Preparing for Tax Time

With tax time right around the corner, everyone is gearing up to file and hope for some sort of refund- found money! For freelancers like myself, this could be an upsetting and arduous task if you’re not prepared. I’ve always been umm…let’s say diligent…about keeping my books in order, looking over them weekly to make sure I didn’t miss anything and to get a good snapshot of how I’m doing for the year. If you’re not prepared, however, it can be a real pain and a bigger shock. Here are some tips for being prepared for tax time- especially for you new freelancers.

First thing’s first: Get an accountant! He or she will help you with expenses, write-offs, and give you some very valuable advice that could end up saving you some money. My accountant was the first one to tell me  you could write-off mileage on your car (when used for business purposes, of-course), as well as how to handle filing (for most freelancers in the USA, it’s as simple as marking income down on your Schedule C). An accountant will also help you get an idea of what you’ll pay in taxes. Wait…what?

Yes I know; it’s very upsetting to hear, but as a freelancer your days of tax refunds are probably over. You don’t have an employer taking taxes out of your checks anymore, and you’ll get hit with fun charges like the self-employment tax. This brings me to my second piece of advice: Save often. The best thing to do is figure out what amount you can afford to save, and save that. The amount of taxes you pay is based on the decided tax brackets for the year. Since the Bush Tax Cuts were extended for this year, all of the brackets are the same as last year. That may change next year, so be prepared. I save about 40% of all of my income for taxes, things I want to save for, and for slower times where money might get tight. The number you come up with should be determined by you and your accountant.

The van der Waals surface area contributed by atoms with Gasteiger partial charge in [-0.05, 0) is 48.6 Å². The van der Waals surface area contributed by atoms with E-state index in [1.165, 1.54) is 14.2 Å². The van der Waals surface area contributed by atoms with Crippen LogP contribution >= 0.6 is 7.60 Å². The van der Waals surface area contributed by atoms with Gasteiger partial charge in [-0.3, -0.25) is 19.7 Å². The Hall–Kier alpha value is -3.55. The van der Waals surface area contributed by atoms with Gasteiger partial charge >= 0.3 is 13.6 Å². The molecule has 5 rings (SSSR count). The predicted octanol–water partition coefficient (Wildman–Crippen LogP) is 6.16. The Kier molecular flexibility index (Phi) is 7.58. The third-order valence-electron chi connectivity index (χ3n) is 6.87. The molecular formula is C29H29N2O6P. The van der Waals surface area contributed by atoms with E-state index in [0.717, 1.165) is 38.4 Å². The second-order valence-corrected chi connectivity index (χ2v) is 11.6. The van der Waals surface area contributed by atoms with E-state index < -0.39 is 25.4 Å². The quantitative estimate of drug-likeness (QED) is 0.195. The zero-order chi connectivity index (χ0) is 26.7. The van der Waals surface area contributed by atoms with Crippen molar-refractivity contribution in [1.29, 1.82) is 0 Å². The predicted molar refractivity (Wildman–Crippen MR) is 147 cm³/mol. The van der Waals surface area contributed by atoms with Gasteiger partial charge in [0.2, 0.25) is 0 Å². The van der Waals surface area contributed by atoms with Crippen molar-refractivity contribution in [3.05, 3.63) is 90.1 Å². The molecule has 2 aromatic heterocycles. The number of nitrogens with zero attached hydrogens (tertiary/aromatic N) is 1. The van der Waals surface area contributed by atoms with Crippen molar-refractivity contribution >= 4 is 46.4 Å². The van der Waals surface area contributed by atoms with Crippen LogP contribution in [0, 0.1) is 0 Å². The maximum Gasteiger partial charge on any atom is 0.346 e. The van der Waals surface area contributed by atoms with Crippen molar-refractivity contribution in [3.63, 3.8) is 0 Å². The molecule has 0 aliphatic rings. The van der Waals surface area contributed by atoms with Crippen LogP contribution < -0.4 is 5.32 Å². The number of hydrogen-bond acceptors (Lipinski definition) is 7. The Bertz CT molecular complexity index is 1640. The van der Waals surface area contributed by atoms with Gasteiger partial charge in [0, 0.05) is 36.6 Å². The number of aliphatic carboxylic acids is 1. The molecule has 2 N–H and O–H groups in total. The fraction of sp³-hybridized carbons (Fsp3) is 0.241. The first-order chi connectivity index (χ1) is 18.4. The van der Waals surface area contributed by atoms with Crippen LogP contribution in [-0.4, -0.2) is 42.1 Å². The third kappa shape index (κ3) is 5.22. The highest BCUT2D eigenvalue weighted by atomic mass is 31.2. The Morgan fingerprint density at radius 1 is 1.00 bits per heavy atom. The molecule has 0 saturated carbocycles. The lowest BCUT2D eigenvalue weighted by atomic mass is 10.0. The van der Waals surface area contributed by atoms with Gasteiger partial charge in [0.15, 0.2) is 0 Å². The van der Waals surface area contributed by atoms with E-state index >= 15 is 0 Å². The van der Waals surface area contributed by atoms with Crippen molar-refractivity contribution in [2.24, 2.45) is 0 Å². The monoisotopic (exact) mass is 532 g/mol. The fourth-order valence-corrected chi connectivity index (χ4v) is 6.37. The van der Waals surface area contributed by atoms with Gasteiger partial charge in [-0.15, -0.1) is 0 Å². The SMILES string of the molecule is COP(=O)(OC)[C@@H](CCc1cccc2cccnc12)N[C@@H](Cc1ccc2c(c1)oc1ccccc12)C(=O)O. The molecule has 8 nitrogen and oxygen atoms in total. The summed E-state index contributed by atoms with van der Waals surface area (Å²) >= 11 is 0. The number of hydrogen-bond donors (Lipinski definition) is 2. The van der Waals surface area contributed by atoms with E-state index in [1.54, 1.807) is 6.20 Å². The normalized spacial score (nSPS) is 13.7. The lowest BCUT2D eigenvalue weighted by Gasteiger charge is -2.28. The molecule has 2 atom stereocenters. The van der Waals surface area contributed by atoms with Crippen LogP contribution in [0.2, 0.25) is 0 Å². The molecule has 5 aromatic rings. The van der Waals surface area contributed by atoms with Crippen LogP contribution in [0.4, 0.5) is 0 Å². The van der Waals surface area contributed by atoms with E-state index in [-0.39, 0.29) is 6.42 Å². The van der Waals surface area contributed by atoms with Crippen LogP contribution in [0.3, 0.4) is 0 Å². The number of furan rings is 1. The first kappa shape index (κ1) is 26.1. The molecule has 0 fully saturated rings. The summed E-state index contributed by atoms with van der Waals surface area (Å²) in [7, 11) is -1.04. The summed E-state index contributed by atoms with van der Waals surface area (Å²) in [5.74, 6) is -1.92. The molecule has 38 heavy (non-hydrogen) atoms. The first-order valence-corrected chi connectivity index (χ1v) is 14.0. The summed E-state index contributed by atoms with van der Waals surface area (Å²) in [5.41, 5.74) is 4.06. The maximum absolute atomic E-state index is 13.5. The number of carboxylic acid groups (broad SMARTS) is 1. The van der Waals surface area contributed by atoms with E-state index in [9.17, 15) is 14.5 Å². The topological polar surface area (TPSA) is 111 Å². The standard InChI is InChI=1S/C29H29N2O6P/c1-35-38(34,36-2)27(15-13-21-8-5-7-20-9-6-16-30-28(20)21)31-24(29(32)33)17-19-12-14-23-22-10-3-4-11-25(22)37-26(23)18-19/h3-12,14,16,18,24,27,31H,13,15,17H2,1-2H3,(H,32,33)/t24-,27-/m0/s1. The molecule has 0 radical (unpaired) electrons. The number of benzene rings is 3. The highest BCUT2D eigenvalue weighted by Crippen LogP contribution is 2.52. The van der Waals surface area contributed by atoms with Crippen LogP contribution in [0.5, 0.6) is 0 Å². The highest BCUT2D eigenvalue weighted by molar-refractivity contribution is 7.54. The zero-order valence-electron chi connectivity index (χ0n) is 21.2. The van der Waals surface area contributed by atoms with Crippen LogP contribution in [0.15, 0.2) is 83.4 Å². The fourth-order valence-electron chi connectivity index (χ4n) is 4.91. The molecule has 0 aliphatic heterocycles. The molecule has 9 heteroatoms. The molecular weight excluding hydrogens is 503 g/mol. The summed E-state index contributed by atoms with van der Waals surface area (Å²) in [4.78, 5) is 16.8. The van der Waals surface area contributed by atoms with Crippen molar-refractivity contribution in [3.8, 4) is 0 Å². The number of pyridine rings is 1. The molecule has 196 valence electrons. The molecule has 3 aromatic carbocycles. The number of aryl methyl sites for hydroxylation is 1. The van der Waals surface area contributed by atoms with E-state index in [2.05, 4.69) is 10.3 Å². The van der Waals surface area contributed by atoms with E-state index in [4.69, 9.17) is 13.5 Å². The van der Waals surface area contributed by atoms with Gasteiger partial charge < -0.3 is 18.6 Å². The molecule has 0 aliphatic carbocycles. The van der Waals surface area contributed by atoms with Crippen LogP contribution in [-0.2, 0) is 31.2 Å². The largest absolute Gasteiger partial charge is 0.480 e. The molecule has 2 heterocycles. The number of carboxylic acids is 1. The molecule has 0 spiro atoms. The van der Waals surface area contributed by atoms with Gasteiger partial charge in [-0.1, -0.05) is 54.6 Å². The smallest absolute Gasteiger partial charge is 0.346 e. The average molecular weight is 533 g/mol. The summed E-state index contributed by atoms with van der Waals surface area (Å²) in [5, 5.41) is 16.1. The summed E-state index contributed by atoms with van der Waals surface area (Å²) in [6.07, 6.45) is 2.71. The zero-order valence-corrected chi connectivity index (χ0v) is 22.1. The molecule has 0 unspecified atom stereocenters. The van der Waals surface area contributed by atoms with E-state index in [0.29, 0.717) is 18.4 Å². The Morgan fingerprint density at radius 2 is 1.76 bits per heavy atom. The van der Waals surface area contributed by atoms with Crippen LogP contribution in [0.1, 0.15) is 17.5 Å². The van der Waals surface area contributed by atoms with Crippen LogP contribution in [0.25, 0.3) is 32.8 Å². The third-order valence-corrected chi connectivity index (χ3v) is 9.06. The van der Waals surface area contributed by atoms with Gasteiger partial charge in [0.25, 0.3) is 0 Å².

Start early. The sooner you figure out how much you will inevitably owe Uncle Sam, the softer the blow will be. I like to talk to my accountant in early January. Even though W2s and other tax forms haven’t come in yet, we go over my books to get a rough estimate of how much I will owe. That way if I do owe more than expected, I have a few months to save a little extra. When you do talk to your account, also ask about paying estimated quarterly taxes. Based on how much you made the previous year, you’ll have the option of paying taxes every 3 months- this can really lighten the financial load come tax time.

But don’t just take it from me! Here are some other resources for preparing for taxes as a freelancer:

If you have any tips or questions, feel free to post them in the comments!